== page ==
Persistent muscle twitches or tingling sensations or numbness in one or more muscles of the body is called benign fasciculation syndrome (BFS).
Fasciculation or muscle twitch is the involuntary contraction of small muscles in the body. Most people experience twitching in their eyelids. Muscle twitches are not painful and are usually not a cause for concern. But, it can be a symptom of some serious health condition like amyotrophic lateral sclerosis (ALS) or otherwise known as Lou Gehrig’s disease. So, it is always better to get persistent muscle twitches evaluated by a medical professional.
Persistent muscle twitches or tingling sensations or numbness in one or more muscles of the body is called benign fasciculation syndrome (BFS). Usually, the spasms seen in BFS do not cause sudden jerking or full contraction of the muscles, but they are strong enough for the person to feel them.
Muscle twitches occur when the motor units, which are the muscles and nerve fibers that work together to contract a muscle, get stimulated on their own. This causes involuntary, unexpected, and sudden fasciculations that are out of the brain’s control. BFS either lasts for a long period of time or keeps coming back regularly.
The primary symptom of BFS is muscle twitching, numbness, or tingling sensation. People with this condition may have twitches in their eye, tongue, arms, thumb, feet, thighs, and calves. Some people also experience muscle cramps. The most common places where people experience twitching is in the calves and thighs. Fasciculations are more noticeable when the person is at rest.
The other common signs and symptoms include:
Pain and weakness in the affected muscle.
Blepharospasm - the abnormal contraction of the muscles present in the eyelids.
Involuntary muscle spasms.
Exercise intolerance - the person might be unable to perform physical exercise.
Dyspnea - shortness of breath.
Myoclonic jerks - sudden and involuntary jerking of muscles.
Hyperreflexia - overactive reflexes.
In some cases, these fasciculations can get transferred from one part to another part of the body. Meaning, if you have tremors in a leg muscle, it can jump to the abdomen in a few seconds.
The exact cause of BFS is still unknown, as it is a very rare condition. It was thought to be caused due to overactive nerves. Some of the conditions that have been associated with fasciculations are:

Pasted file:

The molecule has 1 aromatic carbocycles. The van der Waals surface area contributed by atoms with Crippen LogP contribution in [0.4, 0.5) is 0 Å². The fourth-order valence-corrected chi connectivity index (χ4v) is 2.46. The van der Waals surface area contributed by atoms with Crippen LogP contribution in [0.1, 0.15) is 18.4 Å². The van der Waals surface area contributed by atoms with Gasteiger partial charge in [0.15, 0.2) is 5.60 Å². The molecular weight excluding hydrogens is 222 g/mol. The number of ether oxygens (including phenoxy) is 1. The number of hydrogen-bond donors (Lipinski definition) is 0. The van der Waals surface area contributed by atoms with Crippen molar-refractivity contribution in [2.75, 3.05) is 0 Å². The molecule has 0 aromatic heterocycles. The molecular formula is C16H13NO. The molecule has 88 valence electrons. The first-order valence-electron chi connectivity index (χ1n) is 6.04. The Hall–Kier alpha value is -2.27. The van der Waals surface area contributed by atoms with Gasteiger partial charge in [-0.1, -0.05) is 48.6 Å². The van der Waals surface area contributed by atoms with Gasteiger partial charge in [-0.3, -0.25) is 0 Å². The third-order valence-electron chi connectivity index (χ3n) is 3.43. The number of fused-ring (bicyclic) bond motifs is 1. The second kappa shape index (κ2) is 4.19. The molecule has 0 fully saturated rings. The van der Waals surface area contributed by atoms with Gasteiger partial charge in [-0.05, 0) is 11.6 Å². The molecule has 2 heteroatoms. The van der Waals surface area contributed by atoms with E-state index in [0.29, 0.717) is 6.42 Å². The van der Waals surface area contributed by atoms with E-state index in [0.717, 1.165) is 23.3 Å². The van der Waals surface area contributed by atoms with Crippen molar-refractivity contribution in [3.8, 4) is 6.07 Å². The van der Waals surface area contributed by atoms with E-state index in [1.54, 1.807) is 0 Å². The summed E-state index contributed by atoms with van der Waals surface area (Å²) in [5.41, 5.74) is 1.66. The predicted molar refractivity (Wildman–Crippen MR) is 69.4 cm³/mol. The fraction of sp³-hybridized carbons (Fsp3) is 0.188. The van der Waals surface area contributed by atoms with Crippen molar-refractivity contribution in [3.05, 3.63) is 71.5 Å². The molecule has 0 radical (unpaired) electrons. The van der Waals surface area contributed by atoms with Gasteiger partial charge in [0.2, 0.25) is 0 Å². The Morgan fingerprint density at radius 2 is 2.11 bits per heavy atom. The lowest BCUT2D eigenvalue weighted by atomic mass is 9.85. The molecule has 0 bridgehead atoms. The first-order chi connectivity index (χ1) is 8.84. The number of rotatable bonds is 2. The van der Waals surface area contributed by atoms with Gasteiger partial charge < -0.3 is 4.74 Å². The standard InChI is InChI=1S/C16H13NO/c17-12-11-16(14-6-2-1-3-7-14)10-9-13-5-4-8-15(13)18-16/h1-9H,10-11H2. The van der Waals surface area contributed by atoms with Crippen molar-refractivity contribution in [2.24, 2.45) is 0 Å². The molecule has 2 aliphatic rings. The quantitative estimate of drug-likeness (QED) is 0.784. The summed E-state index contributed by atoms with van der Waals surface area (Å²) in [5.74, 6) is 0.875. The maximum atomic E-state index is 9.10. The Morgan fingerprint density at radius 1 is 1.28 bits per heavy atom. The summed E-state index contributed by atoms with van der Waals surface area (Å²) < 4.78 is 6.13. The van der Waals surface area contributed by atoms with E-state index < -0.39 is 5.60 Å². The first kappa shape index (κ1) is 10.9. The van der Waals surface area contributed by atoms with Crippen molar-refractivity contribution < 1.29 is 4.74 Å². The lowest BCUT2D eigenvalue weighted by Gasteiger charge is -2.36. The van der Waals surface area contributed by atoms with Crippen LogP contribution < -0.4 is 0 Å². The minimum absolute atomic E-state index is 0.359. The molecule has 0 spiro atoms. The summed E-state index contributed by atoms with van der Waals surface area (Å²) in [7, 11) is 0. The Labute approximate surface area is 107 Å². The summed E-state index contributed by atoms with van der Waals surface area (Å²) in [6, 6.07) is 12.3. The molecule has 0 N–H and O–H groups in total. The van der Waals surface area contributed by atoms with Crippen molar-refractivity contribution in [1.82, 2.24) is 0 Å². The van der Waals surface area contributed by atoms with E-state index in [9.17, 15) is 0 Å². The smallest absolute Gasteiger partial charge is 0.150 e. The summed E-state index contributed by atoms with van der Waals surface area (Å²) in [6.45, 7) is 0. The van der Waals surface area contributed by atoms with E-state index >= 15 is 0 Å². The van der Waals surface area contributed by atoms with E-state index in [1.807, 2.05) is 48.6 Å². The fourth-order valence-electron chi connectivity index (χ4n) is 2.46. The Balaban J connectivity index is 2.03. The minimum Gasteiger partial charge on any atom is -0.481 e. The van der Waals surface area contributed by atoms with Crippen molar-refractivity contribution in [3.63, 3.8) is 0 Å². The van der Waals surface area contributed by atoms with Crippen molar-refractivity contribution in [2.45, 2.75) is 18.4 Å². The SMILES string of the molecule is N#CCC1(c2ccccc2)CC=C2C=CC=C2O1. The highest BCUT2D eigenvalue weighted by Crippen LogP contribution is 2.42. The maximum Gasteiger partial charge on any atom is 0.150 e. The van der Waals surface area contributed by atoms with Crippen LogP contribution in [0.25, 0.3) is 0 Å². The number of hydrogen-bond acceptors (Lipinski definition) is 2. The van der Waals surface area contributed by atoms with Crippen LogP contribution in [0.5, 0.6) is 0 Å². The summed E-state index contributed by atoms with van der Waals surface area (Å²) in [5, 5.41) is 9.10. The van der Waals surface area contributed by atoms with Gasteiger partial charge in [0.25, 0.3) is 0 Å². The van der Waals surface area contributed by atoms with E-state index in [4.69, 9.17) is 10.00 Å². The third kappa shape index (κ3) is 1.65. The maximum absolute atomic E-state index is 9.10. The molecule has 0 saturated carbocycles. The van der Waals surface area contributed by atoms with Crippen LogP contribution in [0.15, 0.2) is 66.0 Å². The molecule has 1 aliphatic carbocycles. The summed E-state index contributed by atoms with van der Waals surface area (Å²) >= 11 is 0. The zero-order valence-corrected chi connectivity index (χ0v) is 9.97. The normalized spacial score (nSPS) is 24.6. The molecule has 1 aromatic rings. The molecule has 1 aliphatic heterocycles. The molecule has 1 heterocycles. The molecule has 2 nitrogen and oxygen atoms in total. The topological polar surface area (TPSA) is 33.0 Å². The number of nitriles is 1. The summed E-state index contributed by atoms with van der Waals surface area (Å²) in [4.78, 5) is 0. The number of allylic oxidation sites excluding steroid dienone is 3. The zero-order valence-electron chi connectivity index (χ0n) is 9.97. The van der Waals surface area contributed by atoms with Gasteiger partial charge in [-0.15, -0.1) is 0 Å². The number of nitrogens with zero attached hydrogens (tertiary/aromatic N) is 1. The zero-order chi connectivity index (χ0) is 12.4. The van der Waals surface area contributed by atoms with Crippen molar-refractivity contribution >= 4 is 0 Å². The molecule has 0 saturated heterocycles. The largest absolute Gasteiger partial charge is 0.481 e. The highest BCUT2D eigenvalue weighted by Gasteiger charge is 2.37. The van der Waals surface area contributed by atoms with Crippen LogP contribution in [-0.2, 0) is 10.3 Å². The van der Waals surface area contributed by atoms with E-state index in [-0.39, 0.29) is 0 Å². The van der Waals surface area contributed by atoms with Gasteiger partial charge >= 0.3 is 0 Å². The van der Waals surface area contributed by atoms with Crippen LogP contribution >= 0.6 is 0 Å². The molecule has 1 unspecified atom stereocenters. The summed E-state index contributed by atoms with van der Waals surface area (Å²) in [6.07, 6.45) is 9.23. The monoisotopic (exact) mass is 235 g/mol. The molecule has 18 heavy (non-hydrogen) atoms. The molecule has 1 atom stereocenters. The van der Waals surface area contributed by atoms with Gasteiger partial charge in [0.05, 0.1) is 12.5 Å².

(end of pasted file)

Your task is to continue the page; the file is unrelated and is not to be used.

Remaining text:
Irritable bowel syndrome (IBS).
Some medicines also cause muscle twitching, which subsides on stopping the medicine. The medicines that cause fasciculations are:
High doses of corticosteroids.
Some of the other health conditions that cause fasciculations are:
Amyotrophic lateral sclerosis (ALS) - ALS is a progressive neurological disorder that results in loss of muscle control due to damage to nerve cells in the brain and spinal cord.
Sleep apnea - It is a potentially dangerous condition where a person repeatedly stops and starts breathing during sleep. Snoring is its main symptom.
Hyperthyroidism - A endocrine disorder where the thyroid gland produces thyroid hormone in excess.
Peripheral neuropathy - Here, the nerves that carry signals to and from the brain and spinal cord to the rest of the body is damaged.
Tourette syndrome - People with Tourette syndrome experience episodes of involuntary repetitive sounds and movements.
Caffeine overdose - Consuming a lot of caffeine in a short period of time can result in symptoms such as abdominal pain, vomiting, seizures, etc.
Too much or too little calcium in the blood.
Some kidney diseases.
Spinal muscular atrophy - A genetic condition characterized by atrophy or wasting of the skeletal muscles.
Rabies - A preventable viral disease that results in inflammation of the brain.
Paraneoplastic syndrome - A rare nerve condition related to cancer.
Schwartz-Jampel syndrome - A genetic neurological disorder.
BFS is commonly mistaken for ALS, as they share many similar symptoms. The symptom that is commonly used to tell them apart is muscle wasting. That is, the muscles in ALS get atrophied and shrink over time. This makes a person suffering from ALS progressively weaker. But this symptom is not commonly seen in BFS.
Fasciculations are common in both conditions, but in BFS, fasciculations are more widespread. Muscle twitching is commonly experienced at rest and stops once the person uses the muscle.
In ALS, fasciculations start in a particular place and then often spread to the surrounding areas. Both these conditions are different and are not connected.
As mentioned earlier, fasciculations can be a symptom of many other health conditions, so it is crucial to diagnose the cause. Muscle twitches are evaluated primarily with electromyography (EMG). Here, the muscle response is recorded after stimulating a nerve with a small amount of electricity.